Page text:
Hispanic small business owners are confident about their 2019 business outlook, with strong majorities planning for increased revenue, growth and expansion – eclipsing their non-Hispanic counterparts by double-digits on all indicators. According to the third annual Bank of America Hispanic Small Business Owner Spotlight, 79 percent of Hispanic business owners plan to grow their business over the next five years, 24 percentage points higher than non-Hispanic entrepreneurs (55 percent).Additionally, when asked about their outlook for next 12 months:
87 percent plan to expand (vs. 67 percent of non-Hispanic entrepreneurs).
74 percent anticipate their revenue will increase (vs. 57 percent of non-Hispanic entrepreneurs).
51 percent plan to hire (vs. 26 percent of non-Hispanic entrepreneurs).
“Consistent with years prior, Hispanic small business owners are embracing a significantly more confident outlook toward growth compared to their non-Hispanic counterparts,” said Elizabeth Romero, Small Business Central Division executive, Bank of America. “This optimism, however, does not come without challenges. As Hispanic entrepreneurs look to augment growth plans by hiring, today’s competitive job market has created an especially difficult environment to attract and retain talent.”
With business growing beyond expectations, Hispanics credit employees, family and community
More Hispanic entrepreneurs say their business has grown beyond what they originally envisioned when compared to non-Hispanics (34 percent vs. 25 percent). They credit employees, family and community as their primary sources of support and motivation in that success. More Hispanic entrepreneurs also see their businesses as multi-generational assets, with more than one-third intending to pass their business onto their children, compared to less than one-quarter of non-Hispanics.
Employees, community drive confidence: 91 percent say their employees give them confidence they can achieve their goals, while 86 percent are inspired to succeed by their community (compared to 86 percent and 69 percent, respectively, for non-Hispanics).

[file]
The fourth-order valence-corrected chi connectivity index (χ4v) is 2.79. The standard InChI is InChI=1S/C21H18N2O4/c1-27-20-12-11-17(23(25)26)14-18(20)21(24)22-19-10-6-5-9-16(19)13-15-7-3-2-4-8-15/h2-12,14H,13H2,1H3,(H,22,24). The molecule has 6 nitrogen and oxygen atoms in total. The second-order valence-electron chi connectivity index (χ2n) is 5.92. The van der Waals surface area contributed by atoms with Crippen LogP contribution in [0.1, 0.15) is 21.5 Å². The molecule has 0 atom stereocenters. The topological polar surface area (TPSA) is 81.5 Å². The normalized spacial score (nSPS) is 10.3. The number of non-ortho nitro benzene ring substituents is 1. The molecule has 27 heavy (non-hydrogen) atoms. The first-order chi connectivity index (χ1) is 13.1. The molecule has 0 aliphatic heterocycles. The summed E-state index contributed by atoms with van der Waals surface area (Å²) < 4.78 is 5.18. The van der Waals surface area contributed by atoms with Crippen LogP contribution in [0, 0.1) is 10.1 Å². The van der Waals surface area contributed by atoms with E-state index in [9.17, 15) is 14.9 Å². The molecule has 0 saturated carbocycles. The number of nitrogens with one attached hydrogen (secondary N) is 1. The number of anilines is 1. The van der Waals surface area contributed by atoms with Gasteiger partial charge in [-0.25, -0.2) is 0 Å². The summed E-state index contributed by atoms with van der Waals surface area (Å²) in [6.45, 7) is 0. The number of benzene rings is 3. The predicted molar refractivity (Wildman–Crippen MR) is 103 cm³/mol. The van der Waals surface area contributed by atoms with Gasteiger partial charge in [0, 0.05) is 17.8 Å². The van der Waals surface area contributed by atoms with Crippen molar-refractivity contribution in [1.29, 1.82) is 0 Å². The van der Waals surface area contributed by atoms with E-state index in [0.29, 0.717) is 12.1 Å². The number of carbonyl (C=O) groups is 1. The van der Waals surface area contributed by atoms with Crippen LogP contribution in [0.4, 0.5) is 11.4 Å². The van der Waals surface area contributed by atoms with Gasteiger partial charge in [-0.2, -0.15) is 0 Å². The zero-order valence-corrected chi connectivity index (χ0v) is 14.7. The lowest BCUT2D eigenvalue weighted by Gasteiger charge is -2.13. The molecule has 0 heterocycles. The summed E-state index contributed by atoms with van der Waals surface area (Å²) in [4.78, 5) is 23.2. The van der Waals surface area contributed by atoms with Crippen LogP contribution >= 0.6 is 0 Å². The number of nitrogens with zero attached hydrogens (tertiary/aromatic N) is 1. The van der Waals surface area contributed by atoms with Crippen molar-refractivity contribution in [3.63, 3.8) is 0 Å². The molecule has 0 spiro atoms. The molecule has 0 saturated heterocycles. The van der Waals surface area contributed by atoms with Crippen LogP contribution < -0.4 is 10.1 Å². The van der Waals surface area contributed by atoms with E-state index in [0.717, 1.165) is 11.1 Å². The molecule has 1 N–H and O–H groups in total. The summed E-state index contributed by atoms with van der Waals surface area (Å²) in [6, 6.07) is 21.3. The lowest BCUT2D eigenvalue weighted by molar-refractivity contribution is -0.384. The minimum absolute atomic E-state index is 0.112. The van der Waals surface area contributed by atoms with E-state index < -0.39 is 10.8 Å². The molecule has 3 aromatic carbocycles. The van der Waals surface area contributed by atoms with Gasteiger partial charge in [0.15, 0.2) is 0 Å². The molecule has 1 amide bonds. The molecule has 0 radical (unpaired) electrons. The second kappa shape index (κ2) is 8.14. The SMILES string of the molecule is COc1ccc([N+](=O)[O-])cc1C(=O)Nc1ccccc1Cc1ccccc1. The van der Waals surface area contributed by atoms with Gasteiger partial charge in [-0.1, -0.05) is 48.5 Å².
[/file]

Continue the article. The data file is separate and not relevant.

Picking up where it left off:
Power of personal networks: 86 percent say their supportive personal network helped drive their business success (compared to 76 percent of non-Hispanics).
A multi-generational investment: 38 percent hope to pass their business on to their children (compared to 23 percent of non-Hispanics).
Community impact opportunity: 22 percent said they became a business owner in order to make a difference in their community (compared to 17 percent of non-Hispanics).
Challenging labor market increases competition for talent
More than half of Hispanic entrepreneurs look to hire in 2019 – double the rate of non-Hispanic business owners. One potential obstacle, however, is finding qualified talent to fill these roles, with 58 percent of Hispanic entrepreneurs who sought to hire in 2018 reporting the ultra-competitive job market has impacted their ability to hire. As more than half of Hispanic business owners look to hire, they are also more likely than their non-Hispanic peers to report that retaining and hiring employees has become a significant challenge.
In the last year, 45 percent of Hispanic entrepreneurs experienced turnover (vs. 24 percent of non-Hispanic entrepreneurs).
Of Hispanic business owners who sought to hire in the last year, 45 percent say it takes three months or more to fill a position (vs. 40 percent of non-Hispanic entrepreneurs).
58 percent say the tight labor market had a direct impact (vs. 49 percent of non-Hispanic business owners).
Shifting hiring strategies with social media and deal sweeteners
Seventy percent of Hispanic entrepreneurs say they have refined their hiring and recruiting approach to better compete in this ultra-competitive job market (vs. 55 percent of non-Hispanic business owners), including:
More actively using social media to find and recruit talent (32 percent vs. 23 percent of non-Hispanic business owners).
Shifting to a more flexible culture (27 percent vs. 25 percent of non-Hispanic business owners).
Offering higher salaries (26 percent vs. 17 percent of non-Hispanic business owners).